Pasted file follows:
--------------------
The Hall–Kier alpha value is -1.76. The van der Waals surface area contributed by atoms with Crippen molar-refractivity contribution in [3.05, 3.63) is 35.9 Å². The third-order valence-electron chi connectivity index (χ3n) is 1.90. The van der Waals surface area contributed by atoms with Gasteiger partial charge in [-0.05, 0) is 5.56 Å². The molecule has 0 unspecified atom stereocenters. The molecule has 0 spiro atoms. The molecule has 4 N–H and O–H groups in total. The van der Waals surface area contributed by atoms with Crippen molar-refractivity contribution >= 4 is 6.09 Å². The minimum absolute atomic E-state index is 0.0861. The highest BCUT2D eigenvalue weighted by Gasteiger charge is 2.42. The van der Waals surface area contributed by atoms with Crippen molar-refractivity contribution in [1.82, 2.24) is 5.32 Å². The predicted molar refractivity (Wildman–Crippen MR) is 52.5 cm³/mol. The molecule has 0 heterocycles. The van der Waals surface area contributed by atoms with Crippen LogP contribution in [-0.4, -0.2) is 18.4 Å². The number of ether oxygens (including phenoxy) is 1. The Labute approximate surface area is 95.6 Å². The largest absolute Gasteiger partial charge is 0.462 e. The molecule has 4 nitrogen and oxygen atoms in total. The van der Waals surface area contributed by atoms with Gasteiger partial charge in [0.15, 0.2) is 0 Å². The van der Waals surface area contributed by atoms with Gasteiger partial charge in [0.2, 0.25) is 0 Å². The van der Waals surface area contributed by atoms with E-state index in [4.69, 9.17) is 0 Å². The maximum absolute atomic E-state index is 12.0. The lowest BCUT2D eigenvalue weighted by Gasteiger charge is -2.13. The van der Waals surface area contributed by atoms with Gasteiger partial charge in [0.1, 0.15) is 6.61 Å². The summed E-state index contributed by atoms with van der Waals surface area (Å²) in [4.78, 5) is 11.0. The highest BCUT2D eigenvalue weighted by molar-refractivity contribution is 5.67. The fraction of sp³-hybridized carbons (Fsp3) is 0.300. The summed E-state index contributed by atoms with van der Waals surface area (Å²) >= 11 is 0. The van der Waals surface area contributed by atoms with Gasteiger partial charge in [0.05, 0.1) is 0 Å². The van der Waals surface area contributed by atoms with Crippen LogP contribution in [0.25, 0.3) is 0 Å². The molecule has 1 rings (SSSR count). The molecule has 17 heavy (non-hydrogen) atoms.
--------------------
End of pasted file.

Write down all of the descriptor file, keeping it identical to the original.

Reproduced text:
The Hall–Kier alpha value is -1.76. The van der Waals surface area contributed by atoms with Crippen molar-refractivity contribution in [3.05, 3.63) is 35.9 Å². The third-order valence-electron chi connectivity index (χ3n) is 1.90. The van der Waals surface area contributed by atoms with Gasteiger partial charge in [-0.05, 0) is 5.56 Å². The molecule has 0 unspecified atom stereocenters. The molecule has 0 spiro atoms. The molecule has 4 N–H and O–H groups in total. The van der Waals surface area contributed by atoms with Crippen molar-refractivity contribution >= 4 is 6.09 Å². The minimum absolute atomic E-state index is 0.0861. The highest BCUT2D eigenvalue weighted by Gasteiger charge is 2.42. The van der Waals surface area contributed by atoms with Crippen molar-refractivity contribution in [1.82, 2.24) is 5.32 Å². The predicted molar refractivity (Wildman–Crippen MR) is 52.5 cm³/mol. The molecule has 0 heterocycles. The van der Waals surface area contributed by atoms with Crippen LogP contribution in [-0.4, -0.2) is 18.4 Å². The number of ether oxygens (including phenoxy) is 1. The Labute approximate surface area is 95.6 Å². The largest absolute Gasteiger partial charge is 0.462 e. The molecule has 4 nitrogen and oxygen atoms in total. The van der Waals surface area contributed by atoms with Gasteiger partial charge in [0.15, 0.2) is 0 Å². The van der Waals surface area contributed by atoms with Gasteiger partial charge in [0.2, 0.25) is 0 Å². The van der Waals surface area contributed by atoms with E-state index in [4.69, 9.17) is 0 Å². The maximum absolute atomic E-state index is 12.0. The lowest BCUT2D eigenvalue weighted by Gasteiger charge is -2.13. The van der Waals surface area contributed by atoms with Gasteiger partial charge in [0.1, 0.15) is 6.61 Å². The summed E-state index contributed by atoms with van der Waals surface area (Å²) in [4.78, 5) is 11.0. The highest BCUT2D eigenvalue weighted by molar-refractivity contribution is 5.67. The fraction of sp³-hybridized carbons (Fsp3) is 0.300. The summed E-state index contributed by atoms with van der Waals surface area (Å²) >= 11 is 0. The van der Waals surface area contributed by atoms with Gasteiger partial charge in [0.05, 0.1) is 0 Å². The van der Waals surface area contributed by atoms with Crippen LogP contribution in [0.25, 0.3) is 0 Å². The molecule has 1 rings (SSSR count). The molecule has 17 heavy (non-hydrogen) atoms.